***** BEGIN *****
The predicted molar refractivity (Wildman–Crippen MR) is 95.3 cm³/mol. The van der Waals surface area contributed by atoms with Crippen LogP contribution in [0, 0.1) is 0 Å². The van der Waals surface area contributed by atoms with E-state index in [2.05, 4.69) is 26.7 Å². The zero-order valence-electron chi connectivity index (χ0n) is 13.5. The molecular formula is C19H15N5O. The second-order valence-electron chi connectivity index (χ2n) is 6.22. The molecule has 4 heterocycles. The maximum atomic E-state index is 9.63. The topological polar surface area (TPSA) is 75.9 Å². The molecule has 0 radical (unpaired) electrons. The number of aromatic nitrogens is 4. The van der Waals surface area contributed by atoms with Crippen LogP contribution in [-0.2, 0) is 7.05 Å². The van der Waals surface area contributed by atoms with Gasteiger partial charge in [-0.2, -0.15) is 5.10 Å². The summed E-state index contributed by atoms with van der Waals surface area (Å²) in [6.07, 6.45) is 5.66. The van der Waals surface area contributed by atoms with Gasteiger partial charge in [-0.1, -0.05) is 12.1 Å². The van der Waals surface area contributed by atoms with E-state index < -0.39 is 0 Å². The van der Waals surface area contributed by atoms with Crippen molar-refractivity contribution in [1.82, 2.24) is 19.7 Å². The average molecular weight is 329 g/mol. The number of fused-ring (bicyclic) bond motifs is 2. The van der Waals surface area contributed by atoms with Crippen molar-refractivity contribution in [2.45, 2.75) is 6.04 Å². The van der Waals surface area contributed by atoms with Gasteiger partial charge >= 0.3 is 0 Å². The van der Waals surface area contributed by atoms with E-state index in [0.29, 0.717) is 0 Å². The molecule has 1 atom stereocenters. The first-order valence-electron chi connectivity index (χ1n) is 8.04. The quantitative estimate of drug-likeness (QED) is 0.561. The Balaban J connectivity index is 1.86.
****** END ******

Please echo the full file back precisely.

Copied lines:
The predicted molar refractivity (Wildman–Crippen MR) is 95.3 cm³/mol. The van der Waals surface area contributed by atoms with Crippen LogP contribution in [0, 0.1) is 0 Å². The van der Waals surface area contributed by atoms with E-state index in [2.05, 4.69) is 26.7 Å². The zero-order valence-electron chi connectivity index (χ0n) is 13.5. The molecular formula is C19H15N5O. The second-order valence-electron chi connectivity index (χ2n) is 6.22. The molecule has 4 heterocycles. The maximum atomic E-state index is 9.63. The topological polar surface area (TPSA) is 75.9 Å². The molecule has 0 radical (unpaired) electrons. The number of aromatic nitrogens is 4. The van der Waals surface area contributed by atoms with Crippen LogP contribution in [-0.2, 0) is 7.05 Å². The van der Waals surface area contributed by atoms with Gasteiger partial charge in [-0.2, -0.15) is 5.10 Å². The summed E-state index contributed by atoms with van der Waals surface area (Å²) in [6.07, 6.45) is 5.66. The van der Waals surface area contributed by atoms with Gasteiger partial charge in [-0.1, -0.05) is 12.1 Å². The van der Waals surface area contributed by atoms with E-state index < -0.39 is 0 Å². The van der Waals surface area contributed by atoms with Crippen molar-refractivity contribution in [1.82, 2.24) is 19.7 Å². The average molecular weight is 329 g/mol. The number of fused-ring (bicyclic) bond motifs is 2. The van der Waals surface area contributed by atoms with Crippen molar-refractivity contribution in [2.45, 2.75) is 6.04 Å². The van der Waals surface area contributed by atoms with Gasteiger partial charge >= 0.3 is 0 Å². The van der Waals surface area contributed by atoms with E-state index in [0.29, 0.717) is 0 Å². The molecule has 1 atom stereocenters. The first-order valence-electron chi connectivity index (χ1n) is 8.04. The quantitative estimate of drug-likeness (QED) is 0.561. The Balaban J connectivity index is 1.86.